[quote]“The past is not dead. In fact, it's not even past.”[/quote]
News sources are packed with stories about the Baby Boomer/Millennial divide in the workplace. Many Boomers have flung accusations at the emerging generation of Millennials, some that are far from true. Recently, Stephen Colbert (a Baby Boomer) addressed some of the accusations in a commencement speech to college graduates. In reference to Millennials being dubbed the “Me, Me, Me Generation” by Time magazine, Colbert retorts “your generation [millennials] needs everything to be about you and that’s very upsetting to us Baby Boomers because self-absorption is kind of our thing. We’re the original ‘Me Generation.’”
Other accusations are also painfully reflective of the Boomers’ own youth culture. According to one Millennial writer, the so-called Millennial “hook-up” culture isn’t exclusive to this generation. Upon researching statistics on sexual activity during youth for each generation, the author concludes that “to say that Millennials were having more sex than Boomers, would be quite wrong.” In fact, Boomers may be better suited to own the “hook-up” culture trend, given that the Sexual Revolution coincided with the dawn of Boomer youth culture.
But is the divide as wide and contentious as it appears in the media? Millennials, interestingly also dubbed Echo-Boomers, are familiar with the culture of their parents’ generation. They can sing the Who’s “My Generation” with the best of them (sometimes so enthusiastically that it begs the question, “You know that song is not ‘bout your generation, right?”)
From the very arrival of Millennial youth culture in the 90s, the Boomer-Millennial romance was made evident in visual culture. As the first Millennials reached high school, a 70s revival hit clothing stores across the country. No one was caught dead in the previously popular grungy wide-leg jeans, as they all swapped them for new flare jeans -- an “echo” of the youth culture of their parents.
Besides flared jeans (which by now have faded back out of style), throwback styles have continued to emerge over the last few decades. Millennials can’t seem to get enough of Boomer-era 1960s and 70s styles, from vintage clothing and hairdos to home decor. One recent trend is vintage owls, and other animal and nature totems, which can be seen on t-shirts, jewelry, and even as tattoos. The love of all vintage hardly stops there. Some Millennials collect original vinyl records of 1960s-70s music. Clothing stores like ModCloth, and Urban Outfitters have vintage styles that cater toward 20 and 30-somethings. And with the popular rise of Instagram, even a snapshot of your lunch can get a vintage makeover with filters called Lo-Fi and Inkwell. Needless to say, Millennials seem to have an endless taste for vintage.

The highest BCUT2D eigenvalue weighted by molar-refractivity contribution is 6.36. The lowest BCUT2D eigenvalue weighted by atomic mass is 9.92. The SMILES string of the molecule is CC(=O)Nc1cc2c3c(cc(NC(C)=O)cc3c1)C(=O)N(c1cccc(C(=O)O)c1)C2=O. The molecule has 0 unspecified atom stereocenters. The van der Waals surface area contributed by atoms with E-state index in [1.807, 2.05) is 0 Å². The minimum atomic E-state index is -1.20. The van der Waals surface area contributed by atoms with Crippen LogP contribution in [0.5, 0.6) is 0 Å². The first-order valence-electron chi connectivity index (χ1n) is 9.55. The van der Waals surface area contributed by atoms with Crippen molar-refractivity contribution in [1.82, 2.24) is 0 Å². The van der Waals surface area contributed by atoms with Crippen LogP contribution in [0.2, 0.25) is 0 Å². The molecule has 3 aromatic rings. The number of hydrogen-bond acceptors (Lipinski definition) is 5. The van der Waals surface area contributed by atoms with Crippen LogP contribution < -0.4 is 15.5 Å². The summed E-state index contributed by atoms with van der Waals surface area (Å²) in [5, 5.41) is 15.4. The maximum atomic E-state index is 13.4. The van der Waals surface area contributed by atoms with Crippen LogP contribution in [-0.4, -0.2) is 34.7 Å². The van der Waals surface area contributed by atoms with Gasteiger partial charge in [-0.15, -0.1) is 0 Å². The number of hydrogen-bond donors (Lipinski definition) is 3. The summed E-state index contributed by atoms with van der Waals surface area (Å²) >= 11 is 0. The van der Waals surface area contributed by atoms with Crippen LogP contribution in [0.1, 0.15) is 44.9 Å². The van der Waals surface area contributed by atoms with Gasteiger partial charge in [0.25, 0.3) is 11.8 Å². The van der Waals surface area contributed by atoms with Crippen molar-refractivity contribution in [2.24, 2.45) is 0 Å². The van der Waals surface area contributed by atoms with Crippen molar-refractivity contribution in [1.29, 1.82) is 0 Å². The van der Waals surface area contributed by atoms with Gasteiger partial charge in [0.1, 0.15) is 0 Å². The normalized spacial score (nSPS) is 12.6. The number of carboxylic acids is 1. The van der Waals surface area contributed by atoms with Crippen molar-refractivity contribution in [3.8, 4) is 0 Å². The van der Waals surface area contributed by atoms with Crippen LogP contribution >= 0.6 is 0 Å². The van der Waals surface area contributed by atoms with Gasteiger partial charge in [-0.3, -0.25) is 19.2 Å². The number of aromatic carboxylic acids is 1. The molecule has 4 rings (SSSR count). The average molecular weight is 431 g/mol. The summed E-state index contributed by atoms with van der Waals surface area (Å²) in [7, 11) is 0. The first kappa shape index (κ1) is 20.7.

A consumer trend that blurs the cultural lines between these generations even more has to do with body beautification. While Boomers are beautifying their bodies by making up 48% of botox procedures in the US, one in four Millennial bods are beautified by the needle (and ink) with tattoos. The same article points out that tattoos, traditionally a symbol of rebelliousness against authority, including parents, are sported by young people living conventional, largely non-rebellious lives. So while Millennials are recycling a lot of Boomer youth culture, what that visual culture is communicating can be completely different.
With all this intergenerational love, it appears Millennials have followed in Boomer footsteps in many ways, except for one: rebelling against their parents. Instead, perhaps Boomers have given Millennials the gift of freedom to express themselves in the same way they did when they were young.
Here are some cross-generational tips that cater to both Boomer and Millennial sensibilities:
Celebrate: Love retro-inspired parties? Check out the Mad Men Party plan designed by Baby Boomer royalty Martha Stewart.
Read: Check out socio-cultural books like Tom Brokaw’s BOOM! Talkin’ About the Sixties, about the tumultuous coming-of-age of Boomers, or read more about the Millennial generation with the book Millennial Momentum: How a New Generation is Remaking America by Winograd and Hais.